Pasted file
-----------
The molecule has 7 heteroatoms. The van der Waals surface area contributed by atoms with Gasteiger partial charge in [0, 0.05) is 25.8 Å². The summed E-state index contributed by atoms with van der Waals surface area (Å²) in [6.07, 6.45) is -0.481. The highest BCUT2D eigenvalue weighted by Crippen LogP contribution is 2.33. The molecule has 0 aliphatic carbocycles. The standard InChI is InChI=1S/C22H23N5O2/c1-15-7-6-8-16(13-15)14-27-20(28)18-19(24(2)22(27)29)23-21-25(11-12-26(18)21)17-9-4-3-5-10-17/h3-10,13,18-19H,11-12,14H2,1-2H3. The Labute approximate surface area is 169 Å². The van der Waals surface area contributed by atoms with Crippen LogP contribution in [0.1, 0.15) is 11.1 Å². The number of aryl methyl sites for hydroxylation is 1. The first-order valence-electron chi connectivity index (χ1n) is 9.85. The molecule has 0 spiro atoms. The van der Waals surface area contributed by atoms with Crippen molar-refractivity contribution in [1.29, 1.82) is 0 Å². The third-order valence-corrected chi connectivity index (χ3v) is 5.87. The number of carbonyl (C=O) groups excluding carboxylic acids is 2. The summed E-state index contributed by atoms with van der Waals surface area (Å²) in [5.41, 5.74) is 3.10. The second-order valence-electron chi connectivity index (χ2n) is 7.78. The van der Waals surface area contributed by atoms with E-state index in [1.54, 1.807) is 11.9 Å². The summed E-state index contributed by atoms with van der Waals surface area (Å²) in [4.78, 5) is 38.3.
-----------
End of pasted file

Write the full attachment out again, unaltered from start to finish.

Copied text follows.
The molecule has 7 heteroatoms. The van der Waals surface area contributed by atoms with Gasteiger partial charge in [0, 0.05) is 25.8 Å². The summed E-state index contributed by atoms with van der Waals surface area (Å²) in [6.07, 6.45) is -0.481. The highest BCUT2D eigenvalue weighted by Crippen LogP contribution is 2.33. The molecule has 0 aliphatic carbocycles. The standard InChI is InChI=1S/C22H23N5O2/c1-15-7-6-8-16(13-15)14-27-20(28)18-19(24(2)22(27)29)23-21-25(11-12-26(18)21)17-9-4-3-5-10-17/h3-10,13,18-19H,11-12,14H2,1-2H3. The Labute approximate surface area is 169 Å². The van der Waals surface area contributed by atoms with Crippen LogP contribution in [0.1, 0.15) is 11.1 Å². The number of aryl methyl sites for hydroxylation is 1. The first-order valence-electron chi connectivity index (χ1n) is 9.85. The molecule has 0 spiro atoms. The van der Waals surface area contributed by atoms with Crippen molar-refractivity contribution in [1.29, 1.82) is 0 Å². The third-order valence-corrected chi connectivity index (χ3v) is 5.87. The number of carbonyl (C=O) groups excluding carboxylic acids is 2. The summed E-state index contributed by atoms with van der Waals surface area (Å²) in [5.41, 5.74) is 3.10. The second-order valence-electron chi connectivity index (χ2n) is 7.78. The van der Waals surface area contributed by atoms with E-state index in [1.54, 1.807) is 11.9 Å². The summed E-state index contributed by atoms with van der Waals surface area (Å²) in [4.78, 5) is 38.3.